Fortius supports the fight against Covid-19 with singing!

Fortius Clinic has been very proud to support the groundbreaking research to help tackle Coronavirus, particularly for those within the music industry, examining the risks of Covid-19 from singing and wind/brass playing.


Professor James Calder, Fortius Consultant, chairs the Department of Digital, Culture, Media and Sport funding the study which is also sponsored by Public Health England, and also sits on the DCMS Entertainment and Events Working Group as a clinical advisor.


As a clinic, we were able to contribute the use of our laminar flow theatres for the research team to conduct their experiments.

Specialist theatres

Due to the laminar flow within our theatres, the airborne particulates are reduced by generating a continuous flow of clean, highly-filtered air. The air within our theatres may be changed more than 300 times per hour, compared to standard theatres where the air is changed much less frequently, making it the perfect place for the experiment.

The team are looking into the amount of aerosol and droplets generated by the musicians to establish whether singing and wind/brass playing are more aerosol-generating than breathing, speaking or shouting.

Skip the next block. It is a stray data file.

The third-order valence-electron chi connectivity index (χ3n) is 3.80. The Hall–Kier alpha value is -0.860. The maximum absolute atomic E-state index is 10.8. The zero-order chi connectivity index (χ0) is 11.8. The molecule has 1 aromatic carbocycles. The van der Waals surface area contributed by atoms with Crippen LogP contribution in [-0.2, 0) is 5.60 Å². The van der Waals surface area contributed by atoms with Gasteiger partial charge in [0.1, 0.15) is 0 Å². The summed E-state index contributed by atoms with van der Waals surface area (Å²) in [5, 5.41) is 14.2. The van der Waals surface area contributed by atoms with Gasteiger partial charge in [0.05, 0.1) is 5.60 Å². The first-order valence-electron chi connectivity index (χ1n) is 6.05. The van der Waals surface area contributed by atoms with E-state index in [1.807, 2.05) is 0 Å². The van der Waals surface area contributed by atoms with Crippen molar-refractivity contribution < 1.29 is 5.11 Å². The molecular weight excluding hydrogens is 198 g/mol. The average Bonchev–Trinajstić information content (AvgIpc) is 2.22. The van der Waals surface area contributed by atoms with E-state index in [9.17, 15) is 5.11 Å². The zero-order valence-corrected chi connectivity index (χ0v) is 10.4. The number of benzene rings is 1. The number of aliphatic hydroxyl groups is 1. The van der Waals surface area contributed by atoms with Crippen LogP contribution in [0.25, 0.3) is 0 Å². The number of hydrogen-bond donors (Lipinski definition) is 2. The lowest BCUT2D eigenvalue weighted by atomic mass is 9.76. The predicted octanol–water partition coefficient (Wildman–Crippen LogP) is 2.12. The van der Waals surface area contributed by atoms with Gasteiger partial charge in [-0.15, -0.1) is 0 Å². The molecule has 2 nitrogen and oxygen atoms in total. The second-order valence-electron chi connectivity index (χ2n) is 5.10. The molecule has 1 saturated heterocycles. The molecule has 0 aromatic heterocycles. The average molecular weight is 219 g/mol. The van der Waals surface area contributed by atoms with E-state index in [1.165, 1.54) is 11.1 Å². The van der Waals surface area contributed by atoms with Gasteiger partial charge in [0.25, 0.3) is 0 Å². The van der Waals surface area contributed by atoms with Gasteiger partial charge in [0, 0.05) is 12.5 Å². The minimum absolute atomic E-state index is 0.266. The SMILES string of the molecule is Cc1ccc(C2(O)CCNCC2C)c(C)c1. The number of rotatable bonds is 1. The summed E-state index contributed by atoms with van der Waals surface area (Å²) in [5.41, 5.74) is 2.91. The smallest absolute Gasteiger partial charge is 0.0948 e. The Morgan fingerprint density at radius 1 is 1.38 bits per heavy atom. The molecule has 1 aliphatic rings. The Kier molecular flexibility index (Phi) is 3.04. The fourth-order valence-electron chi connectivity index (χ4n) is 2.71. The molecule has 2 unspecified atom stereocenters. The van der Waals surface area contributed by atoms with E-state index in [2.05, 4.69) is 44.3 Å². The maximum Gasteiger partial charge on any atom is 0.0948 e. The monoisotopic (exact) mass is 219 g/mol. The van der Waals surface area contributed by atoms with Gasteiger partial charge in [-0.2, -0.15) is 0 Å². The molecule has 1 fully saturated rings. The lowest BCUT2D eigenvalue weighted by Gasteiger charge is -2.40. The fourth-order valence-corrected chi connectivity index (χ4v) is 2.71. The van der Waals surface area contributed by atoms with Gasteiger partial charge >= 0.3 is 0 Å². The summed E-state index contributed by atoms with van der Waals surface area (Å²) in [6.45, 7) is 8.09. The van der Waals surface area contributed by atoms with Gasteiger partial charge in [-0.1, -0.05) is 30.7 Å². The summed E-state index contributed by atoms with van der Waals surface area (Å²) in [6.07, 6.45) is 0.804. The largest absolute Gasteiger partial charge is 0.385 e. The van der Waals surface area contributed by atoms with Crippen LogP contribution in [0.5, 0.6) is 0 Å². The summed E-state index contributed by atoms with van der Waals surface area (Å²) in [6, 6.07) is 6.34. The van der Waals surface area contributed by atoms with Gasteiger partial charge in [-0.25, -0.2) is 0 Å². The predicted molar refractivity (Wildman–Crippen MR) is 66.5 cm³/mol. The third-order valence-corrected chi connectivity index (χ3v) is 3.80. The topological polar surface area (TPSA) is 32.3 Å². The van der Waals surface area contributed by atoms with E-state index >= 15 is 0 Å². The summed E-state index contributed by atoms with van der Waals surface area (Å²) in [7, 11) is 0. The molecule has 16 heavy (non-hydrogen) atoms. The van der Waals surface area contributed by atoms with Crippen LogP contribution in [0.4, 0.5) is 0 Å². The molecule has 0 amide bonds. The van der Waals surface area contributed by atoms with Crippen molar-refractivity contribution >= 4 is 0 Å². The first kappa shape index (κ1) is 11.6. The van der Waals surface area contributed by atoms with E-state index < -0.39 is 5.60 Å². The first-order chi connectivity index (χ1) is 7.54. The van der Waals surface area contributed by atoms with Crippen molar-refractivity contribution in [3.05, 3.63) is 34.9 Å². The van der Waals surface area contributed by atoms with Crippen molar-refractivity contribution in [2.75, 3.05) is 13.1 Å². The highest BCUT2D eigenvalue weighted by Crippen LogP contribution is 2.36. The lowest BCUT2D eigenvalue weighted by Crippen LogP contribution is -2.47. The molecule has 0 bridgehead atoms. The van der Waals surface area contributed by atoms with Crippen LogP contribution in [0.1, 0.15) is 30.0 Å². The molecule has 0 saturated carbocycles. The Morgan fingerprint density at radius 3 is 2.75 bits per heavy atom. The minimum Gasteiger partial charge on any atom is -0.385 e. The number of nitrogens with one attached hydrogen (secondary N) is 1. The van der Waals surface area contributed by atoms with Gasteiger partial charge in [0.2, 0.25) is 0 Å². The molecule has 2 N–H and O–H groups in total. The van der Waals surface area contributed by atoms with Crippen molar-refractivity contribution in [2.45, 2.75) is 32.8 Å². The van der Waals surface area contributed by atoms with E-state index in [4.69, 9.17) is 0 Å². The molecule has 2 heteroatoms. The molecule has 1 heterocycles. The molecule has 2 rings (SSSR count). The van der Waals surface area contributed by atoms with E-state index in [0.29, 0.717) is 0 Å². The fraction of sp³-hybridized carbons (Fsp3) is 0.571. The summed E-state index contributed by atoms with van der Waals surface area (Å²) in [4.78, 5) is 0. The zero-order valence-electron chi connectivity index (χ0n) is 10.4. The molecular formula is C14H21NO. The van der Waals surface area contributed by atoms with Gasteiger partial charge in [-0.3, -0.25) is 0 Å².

Musicians from the BBC Singers, English National Opera and Royal Opera House Orchestra all donned scrubs as well as other PPE, and took up position! 

The return of live music

The experiments were carried out over two weeks, and are a partnership between the aerosol team from Bristol University (led by Prof Jonathan Reid), Imperial College London and the Royal Brompton. Declan Costello and Natalie Watson (both ENT surgeons) are collaborators in the project.

The research has occurred at an unprecedented pace; the results are currently being analysed by the Bristol team, and a paper will be submitted to a scientific journal in the next few weeks.

The BBC reported "the teams' findings may inform future Government decisions around restrictions on live music-making." We'll hear more from James as the work goes on, find out more in this recent article by the Guardian here.